When veteran photographer Donald Lokuta and internationally renowned American painter and sculptor, the late George Segal (1924-2000), got together with their cameras, they trekked around the tri-state region like a couple of kids with new toys. At one point in their friendship, Segal had borrowed Lokuta’s Leica so many times, Lokuta decided to buy him an exact duplicate.
“I gave him a Leica just like mine — an M-6 with a 28 mm lens — and he was stunned,” says Lokuta, speaking from his home in Union. “We were like ‘Frick and Frack’ with the same camera, running around to places like Asbury Park, Keansburg, and many, many times, to New York City. We’d meet there and take a subway, usually downtown, just to prowl around and make photos. He liked the Lower East Side, places like Canal Street, and diners — we liked to go to diners.”
“I once suggested taking photos around Wall Street and he said, ‘Why would I want to go there? There are no photographs there,’” Lokuta adds. “I have photos we took at art openings, but also of George and his wife Helen at home, at birthday parties and whatnot.”
Lokuta also has shots of Segal at work and rest in his studio in South Brunswick, thousands of them, from when he first met the sculptor in 1984 and onward through the next 16 years of their friendship.
Not simply a photographer in the studio, Lokuta worked closely with Segal, helping to cast models and serving as a model himself. He paused often to take photographs of the artist, the works in progress, and the labyrinthine space of the studio — once a chain of chicken coops that had housed thousands of the birds.
In 1991 Lokuta assisted Segal in the creation of the F.D.R. Memorial in Washington, D.C. The Elizabeth native was given the honor of being selected to model for the central bronze figure in Segal’s work titled, “The Depression Breadline,” a piece that is also on view at Grounds For Sculpture — a favorite for viewers to interact with.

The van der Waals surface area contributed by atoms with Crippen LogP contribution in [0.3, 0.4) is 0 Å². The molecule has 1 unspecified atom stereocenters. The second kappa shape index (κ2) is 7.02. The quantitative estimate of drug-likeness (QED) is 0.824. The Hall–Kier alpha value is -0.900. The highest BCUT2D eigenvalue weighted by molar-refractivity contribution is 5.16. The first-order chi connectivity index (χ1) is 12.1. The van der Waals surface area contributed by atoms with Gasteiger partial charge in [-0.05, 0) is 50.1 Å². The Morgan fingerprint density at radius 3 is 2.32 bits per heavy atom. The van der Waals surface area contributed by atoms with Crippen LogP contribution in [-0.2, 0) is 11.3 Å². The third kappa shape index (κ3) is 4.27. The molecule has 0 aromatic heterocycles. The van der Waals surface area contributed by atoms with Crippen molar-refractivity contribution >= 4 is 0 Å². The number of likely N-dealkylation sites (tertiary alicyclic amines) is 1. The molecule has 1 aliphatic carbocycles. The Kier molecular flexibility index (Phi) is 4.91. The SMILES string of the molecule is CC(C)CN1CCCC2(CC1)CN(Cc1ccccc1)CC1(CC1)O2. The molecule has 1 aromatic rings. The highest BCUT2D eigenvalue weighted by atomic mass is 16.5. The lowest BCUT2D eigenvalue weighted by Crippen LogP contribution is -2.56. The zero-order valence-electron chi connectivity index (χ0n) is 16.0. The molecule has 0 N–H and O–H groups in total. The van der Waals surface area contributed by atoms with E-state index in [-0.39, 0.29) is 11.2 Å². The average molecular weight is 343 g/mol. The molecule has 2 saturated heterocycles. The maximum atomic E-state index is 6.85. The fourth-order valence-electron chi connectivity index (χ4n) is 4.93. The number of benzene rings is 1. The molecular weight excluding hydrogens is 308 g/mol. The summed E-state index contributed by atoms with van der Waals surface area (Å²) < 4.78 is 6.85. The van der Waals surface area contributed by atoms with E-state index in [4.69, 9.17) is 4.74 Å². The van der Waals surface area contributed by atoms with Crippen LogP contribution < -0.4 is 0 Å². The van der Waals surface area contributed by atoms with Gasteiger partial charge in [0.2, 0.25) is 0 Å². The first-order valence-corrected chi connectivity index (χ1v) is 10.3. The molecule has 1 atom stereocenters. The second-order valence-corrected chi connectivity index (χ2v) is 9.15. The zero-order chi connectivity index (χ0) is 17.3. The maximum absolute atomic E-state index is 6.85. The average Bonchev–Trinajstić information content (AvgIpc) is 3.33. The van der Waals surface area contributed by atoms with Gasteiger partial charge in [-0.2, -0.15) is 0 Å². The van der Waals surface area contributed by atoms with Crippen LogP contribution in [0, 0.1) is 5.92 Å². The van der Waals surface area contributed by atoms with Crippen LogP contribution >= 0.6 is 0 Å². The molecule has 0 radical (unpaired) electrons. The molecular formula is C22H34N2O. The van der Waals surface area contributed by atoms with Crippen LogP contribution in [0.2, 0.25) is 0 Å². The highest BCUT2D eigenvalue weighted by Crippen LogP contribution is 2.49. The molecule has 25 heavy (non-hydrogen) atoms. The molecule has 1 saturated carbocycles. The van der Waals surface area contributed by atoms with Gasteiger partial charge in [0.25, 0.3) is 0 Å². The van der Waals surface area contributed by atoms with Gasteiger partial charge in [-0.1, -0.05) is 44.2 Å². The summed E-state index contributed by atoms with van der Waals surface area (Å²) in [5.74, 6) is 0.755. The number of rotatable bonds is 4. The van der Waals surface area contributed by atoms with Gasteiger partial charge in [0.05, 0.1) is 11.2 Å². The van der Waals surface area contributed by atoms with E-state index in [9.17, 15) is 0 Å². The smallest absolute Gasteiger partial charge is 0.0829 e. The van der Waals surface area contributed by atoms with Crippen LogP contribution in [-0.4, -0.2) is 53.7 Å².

All the while, Lokuta had a desire to convey Segal’s essence and heart, not only through his extraordinary works, but also through his personality and sense of play.
A collection of 45 black and white photographs will be on view at the Eisenberg Gallery of the Jane Voorhees Zimmerli Art Museum in New Brunswick. The first installment of the exhibit, titled “George Segal in Black and White: Photographs by Donald Lokuta,” opens Saturday, February 14, and runs through Saturday, May 16.
The exhibit was organized by students from “Inside the Art Museum: A Curator’s Perspective,” a first-year seminar taught last fall by Donna Gustafson, the Zimmerli’s Andrew W. Mellon liaison for academic programs and curator. The students in the seminar researched the artists, visited the Segal studio, selected photographs, wrote labels and exhibition texts, and planned the installation.
The public is invited to Art After Hours: First Tuesdays on March 3, 5 to 9 p.m., for a curator-led tour of the exhibit, as well as an opportunity to meet Donald Lokuta.
The second installment, which focuses more deeply on Segal in the studio, runs from Saturday, May 23, through Friday, July 31, and is curated by Kate Scott, a Ph.D. candidate in art history at Rutgers.